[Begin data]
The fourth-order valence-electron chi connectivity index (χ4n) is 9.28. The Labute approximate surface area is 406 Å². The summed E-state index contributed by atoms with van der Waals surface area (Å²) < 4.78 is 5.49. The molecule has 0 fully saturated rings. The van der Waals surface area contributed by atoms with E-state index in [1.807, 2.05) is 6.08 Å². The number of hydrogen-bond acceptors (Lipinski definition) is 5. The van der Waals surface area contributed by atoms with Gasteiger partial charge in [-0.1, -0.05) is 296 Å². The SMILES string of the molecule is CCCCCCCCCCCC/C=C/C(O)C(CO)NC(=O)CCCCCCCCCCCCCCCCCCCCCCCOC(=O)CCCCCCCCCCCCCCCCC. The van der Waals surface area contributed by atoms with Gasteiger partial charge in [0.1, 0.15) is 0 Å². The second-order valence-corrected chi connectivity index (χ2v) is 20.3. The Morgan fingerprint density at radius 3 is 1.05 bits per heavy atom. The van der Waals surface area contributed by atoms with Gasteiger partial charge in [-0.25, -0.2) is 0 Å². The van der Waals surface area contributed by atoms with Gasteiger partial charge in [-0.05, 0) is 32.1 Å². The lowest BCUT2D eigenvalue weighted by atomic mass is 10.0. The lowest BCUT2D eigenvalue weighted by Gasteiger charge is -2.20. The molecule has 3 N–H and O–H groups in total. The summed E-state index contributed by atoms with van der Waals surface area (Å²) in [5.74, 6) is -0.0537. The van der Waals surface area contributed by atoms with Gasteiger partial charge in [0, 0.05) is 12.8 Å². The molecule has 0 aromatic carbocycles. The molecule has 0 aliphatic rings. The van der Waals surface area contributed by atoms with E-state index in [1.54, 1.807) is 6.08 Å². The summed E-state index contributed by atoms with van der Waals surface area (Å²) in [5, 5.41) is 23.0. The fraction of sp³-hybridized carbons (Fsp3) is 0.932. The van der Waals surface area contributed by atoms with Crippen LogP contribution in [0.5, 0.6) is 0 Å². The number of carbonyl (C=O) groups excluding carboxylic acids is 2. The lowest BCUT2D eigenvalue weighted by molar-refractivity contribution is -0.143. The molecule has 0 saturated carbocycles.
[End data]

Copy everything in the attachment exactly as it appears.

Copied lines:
The fourth-order valence-electron chi connectivity index (χ4n) is 9.28. The Labute approximate surface area is 406 Å². The summed E-state index contributed by atoms with van der Waals surface area (Å²) < 4.78 is 5.49. The molecule has 0 fully saturated rings. The van der Waals surface area contributed by atoms with E-state index in [1.807, 2.05) is 6.08 Å². The number of hydrogen-bond acceptors (Lipinski definition) is 5. The van der Waals surface area contributed by atoms with Gasteiger partial charge in [-0.1, -0.05) is 296 Å². The SMILES string of the molecule is CCCCCCCCCCCC/C=C/C(O)C(CO)NC(=O)CCCCCCCCCCCCCCCCCCCCCCCOC(=O)CCCCCCCCCCCCCCCCC. The van der Waals surface area contributed by atoms with Gasteiger partial charge in [0.1, 0.15) is 0 Å². The second-order valence-corrected chi connectivity index (χ2v) is 20.3. The Morgan fingerprint density at radius 3 is 1.05 bits per heavy atom. The van der Waals surface area contributed by atoms with Gasteiger partial charge in [-0.25, -0.2) is 0 Å². The van der Waals surface area contributed by atoms with Gasteiger partial charge in [-0.05, 0) is 32.1 Å². The lowest BCUT2D eigenvalue weighted by atomic mass is 10.0. The lowest BCUT2D eigenvalue weighted by Gasteiger charge is -2.20. The molecule has 3 N–H and O–H groups in total. The summed E-state index contributed by atoms with van der Waals surface area (Å²) in [5.74, 6) is -0.0537. The van der Waals surface area contributed by atoms with Gasteiger partial charge in [0, 0.05) is 12.8 Å². The molecule has 0 aromatic carbocycles. The molecule has 0 aliphatic rings. The van der Waals surface area contributed by atoms with E-state index in [1.54, 1.807) is 6.08 Å². The summed E-state index contributed by atoms with van der Waals surface area (Å²) in [5, 5.41) is 23.0. The fraction of sp³-hybridized carbons (Fsp3) is 0.932. The van der Waals surface area contributed by atoms with Crippen LogP contribution in [0.5, 0.6) is 0 Å². The number of carbonyl (C=O) groups excluding carboxylic acids is 2. The lowest BCUT2D eigenvalue weighted by molar-refractivity contribution is -0.143. The molecule has 0 saturated carbocycles.